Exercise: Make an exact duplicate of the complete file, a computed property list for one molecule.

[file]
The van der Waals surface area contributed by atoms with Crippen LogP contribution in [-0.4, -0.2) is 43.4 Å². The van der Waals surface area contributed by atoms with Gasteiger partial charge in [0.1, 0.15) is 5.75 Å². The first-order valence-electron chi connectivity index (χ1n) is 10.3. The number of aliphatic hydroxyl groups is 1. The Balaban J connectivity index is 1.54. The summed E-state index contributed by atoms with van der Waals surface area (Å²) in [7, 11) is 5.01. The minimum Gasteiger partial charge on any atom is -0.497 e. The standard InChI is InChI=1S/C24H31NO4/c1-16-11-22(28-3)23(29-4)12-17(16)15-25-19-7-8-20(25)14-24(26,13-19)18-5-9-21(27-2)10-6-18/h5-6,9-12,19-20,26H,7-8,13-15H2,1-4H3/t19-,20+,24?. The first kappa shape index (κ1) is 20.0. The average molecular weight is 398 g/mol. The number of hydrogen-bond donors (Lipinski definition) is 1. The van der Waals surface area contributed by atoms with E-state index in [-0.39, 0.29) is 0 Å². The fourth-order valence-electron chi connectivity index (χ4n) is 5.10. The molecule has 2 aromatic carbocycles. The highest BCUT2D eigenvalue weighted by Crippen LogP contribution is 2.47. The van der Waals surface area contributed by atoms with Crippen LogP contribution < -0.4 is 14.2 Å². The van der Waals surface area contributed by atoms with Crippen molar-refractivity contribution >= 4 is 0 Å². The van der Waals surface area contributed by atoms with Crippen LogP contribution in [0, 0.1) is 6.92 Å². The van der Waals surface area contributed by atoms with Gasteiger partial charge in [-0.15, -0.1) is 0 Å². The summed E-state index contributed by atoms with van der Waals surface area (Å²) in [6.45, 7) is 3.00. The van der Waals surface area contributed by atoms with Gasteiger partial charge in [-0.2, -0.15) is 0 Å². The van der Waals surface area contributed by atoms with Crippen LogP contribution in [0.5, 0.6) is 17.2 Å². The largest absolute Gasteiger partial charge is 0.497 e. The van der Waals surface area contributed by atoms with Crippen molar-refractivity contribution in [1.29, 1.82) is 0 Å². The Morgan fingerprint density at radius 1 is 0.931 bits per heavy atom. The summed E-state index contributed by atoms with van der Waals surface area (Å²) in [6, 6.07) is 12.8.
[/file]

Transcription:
The van der Waals surface area contributed by atoms with Crippen LogP contribution in [-0.4, -0.2) is 43.4 Å². The van der Waals surface area contributed by atoms with Gasteiger partial charge in [0.1, 0.15) is 5.75 Å². The first-order valence-electron chi connectivity index (χ1n) is 10.3. The number of aliphatic hydroxyl groups is 1. The Balaban J connectivity index is 1.54. The summed E-state index contributed by atoms with van der Waals surface area (Å²) in [7, 11) is 5.01. The minimum Gasteiger partial charge on any atom is -0.497 e. The standard InChI is InChI=1S/C24H31NO4/c1-16-11-22(28-3)23(29-4)12-17(16)15-25-19-7-8-20(25)14-24(26,13-19)18-5-9-21(27-2)10-6-18/h5-6,9-12,19-20,26H,7-8,13-15H2,1-4H3/t19-,20+,24?. The first kappa shape index (κ1) is 20.0. The average molecular weight is 398 g/mol. The number of hydrogen-bond donors (Lipinski definition) is 1. The van der Waals surface area contributed by atoms with E-state index in [-0.39, 0.29) is 0 Å². The fourth-order valence-electron chi connectivity index (χ4n) is 5.10. The molecule has 2 aromatic carbocycles. The highest BCUT2D eigenvalue weighted by Crippen LogP contribution is 2.47. The van der Waals surface area contributed by atoms with Crippen LogP contribution < -0.4 is 14.2 Å². The van der Waals surface area contributed by atoms with Crippen molar-refractivity contribution >= 4 is 0 Å². The van der Waals surface area contributed by atoms with Crippen LogP contribution in [0, 0.1) is 6.92 Å². The van der Waals surface area contributed by atoms with Gasteiger partial charge in [-0.15, -0.1) is 0 Å². The summed E-state index contributed by atoms with van der Waals surface area (Å²) in [6.45, 7) is 3.00. The van der Waals surface area contributed by atoms with Gasteiger partial charge in [-0.2, -0.15) is 0 Å². The van der Waals surface area contributed by atoms with Crippen LogP contribution in [0.5, 0.6) is 17.2 Å². The largest absolute Gasteiger partial charge is 0.497 e. The van der Waals surface area contributed by atoms with Crippen molar-refractivity contribution in [1.29, 1.82) is 0 Å². The Morgan fingerprint density at radius 1 is 0.931 bits per heavy atom. The summed E-state index contributed by atoms with van der Waals surface area (Å²) in [6, 6.07) is 12.8.